Review: A Random Walk Down Wall Street

Read:  A Random Walk Down Wall Street: The Time-Tested Strategy for Successful Investing by Burton G. Malkiel
Stars: Three and a half

Drinking: Constant Comment Green Tea, Bigelow

Malkiel’s seminal investment work is interesting, accessible, and thought-provoking. He looks at stock market trends and analyzes different investing strategies.  The conclusion is that over the last hundred years or so, buy-and-hold of index funds is the best method to earn money and minimize costs.  Malkiel uses economic and financial data to prove that most “beat the market” strategies or hot financial managers do not actually come out on top in the long run, though they may for the short run.

A “random walk” in mathematics is a data set that has no predictable pattern.  According to Malkiel, stocks are a random walk because despite what people want to believe, the price of a stock tomorrow has very little bearing on the price it has held at any time in the past.  While Malkiel concedes that sometimes new information can change a stock, for the most part the market is efficient at absorbing new information and having the price reflect that information almost instantly, especially since the internet has become such a great source of information.  Thus, any “hot tip” is unlikely to make one rich by giving enough of a head start to act on it.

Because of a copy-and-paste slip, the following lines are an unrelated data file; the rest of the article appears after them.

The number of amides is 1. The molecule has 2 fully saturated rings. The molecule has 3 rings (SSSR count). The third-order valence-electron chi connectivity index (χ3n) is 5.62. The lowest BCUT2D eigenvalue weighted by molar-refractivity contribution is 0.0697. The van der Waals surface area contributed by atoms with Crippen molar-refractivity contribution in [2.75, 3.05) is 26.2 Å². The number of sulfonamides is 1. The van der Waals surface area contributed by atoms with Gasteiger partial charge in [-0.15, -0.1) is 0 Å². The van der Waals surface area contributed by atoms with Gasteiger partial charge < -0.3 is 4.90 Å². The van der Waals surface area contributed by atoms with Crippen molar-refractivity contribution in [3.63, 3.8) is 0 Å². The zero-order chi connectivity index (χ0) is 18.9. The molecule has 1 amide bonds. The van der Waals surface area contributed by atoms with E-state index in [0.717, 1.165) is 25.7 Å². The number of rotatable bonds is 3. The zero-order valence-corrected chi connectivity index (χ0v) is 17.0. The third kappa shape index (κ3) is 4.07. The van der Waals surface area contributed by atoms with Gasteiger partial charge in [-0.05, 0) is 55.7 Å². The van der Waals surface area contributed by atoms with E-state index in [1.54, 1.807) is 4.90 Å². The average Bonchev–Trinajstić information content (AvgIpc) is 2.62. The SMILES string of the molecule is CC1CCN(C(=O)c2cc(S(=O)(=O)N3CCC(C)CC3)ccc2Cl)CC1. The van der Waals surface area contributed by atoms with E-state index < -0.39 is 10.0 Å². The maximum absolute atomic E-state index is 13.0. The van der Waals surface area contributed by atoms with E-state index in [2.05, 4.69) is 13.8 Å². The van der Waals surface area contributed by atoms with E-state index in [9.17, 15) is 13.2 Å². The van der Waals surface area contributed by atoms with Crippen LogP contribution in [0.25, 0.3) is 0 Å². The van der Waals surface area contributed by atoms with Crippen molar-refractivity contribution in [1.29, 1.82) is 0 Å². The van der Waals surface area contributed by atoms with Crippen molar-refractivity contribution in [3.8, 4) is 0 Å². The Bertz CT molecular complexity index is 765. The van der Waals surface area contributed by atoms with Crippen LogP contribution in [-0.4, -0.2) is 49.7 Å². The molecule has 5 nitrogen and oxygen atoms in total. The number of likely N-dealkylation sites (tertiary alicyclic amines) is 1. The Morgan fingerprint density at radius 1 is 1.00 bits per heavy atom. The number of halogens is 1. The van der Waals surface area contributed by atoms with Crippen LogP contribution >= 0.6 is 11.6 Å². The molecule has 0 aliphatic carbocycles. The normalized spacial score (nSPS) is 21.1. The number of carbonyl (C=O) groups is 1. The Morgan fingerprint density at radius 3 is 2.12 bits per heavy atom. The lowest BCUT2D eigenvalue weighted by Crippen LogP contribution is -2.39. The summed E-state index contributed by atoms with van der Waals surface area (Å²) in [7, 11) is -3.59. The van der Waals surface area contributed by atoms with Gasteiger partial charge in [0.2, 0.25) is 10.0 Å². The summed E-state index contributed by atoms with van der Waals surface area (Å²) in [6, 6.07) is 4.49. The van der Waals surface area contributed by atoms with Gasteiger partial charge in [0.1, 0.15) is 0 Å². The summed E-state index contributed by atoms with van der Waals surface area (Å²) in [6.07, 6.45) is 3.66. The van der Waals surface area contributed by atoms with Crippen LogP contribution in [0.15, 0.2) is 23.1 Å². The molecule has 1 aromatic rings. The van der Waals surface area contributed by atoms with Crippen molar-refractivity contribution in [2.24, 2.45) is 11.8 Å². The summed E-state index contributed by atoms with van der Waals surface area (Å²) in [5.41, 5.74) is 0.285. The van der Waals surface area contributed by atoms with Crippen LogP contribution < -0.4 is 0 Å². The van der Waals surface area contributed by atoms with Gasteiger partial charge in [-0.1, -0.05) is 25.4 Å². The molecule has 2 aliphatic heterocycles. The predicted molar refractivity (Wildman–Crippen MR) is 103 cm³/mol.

My only real quibble with the book is that the most recent edition was published in 2006.  While I think the principles behind Malkiel’s theory still stand, it would have been interesting to see his take on the financial crisis -particularly since he heavily recommends buying real estate as investment.  (He does include the caveat that one should only do this if one can truly afford such a purchase).

Overall, A Random Walk Down Wall Street is an interesting resource for anyone wishing to learn about investing – which should be everyone.  However, it does not replace extensive research and the possibility of speaking to a professional about your needs and risk levels.

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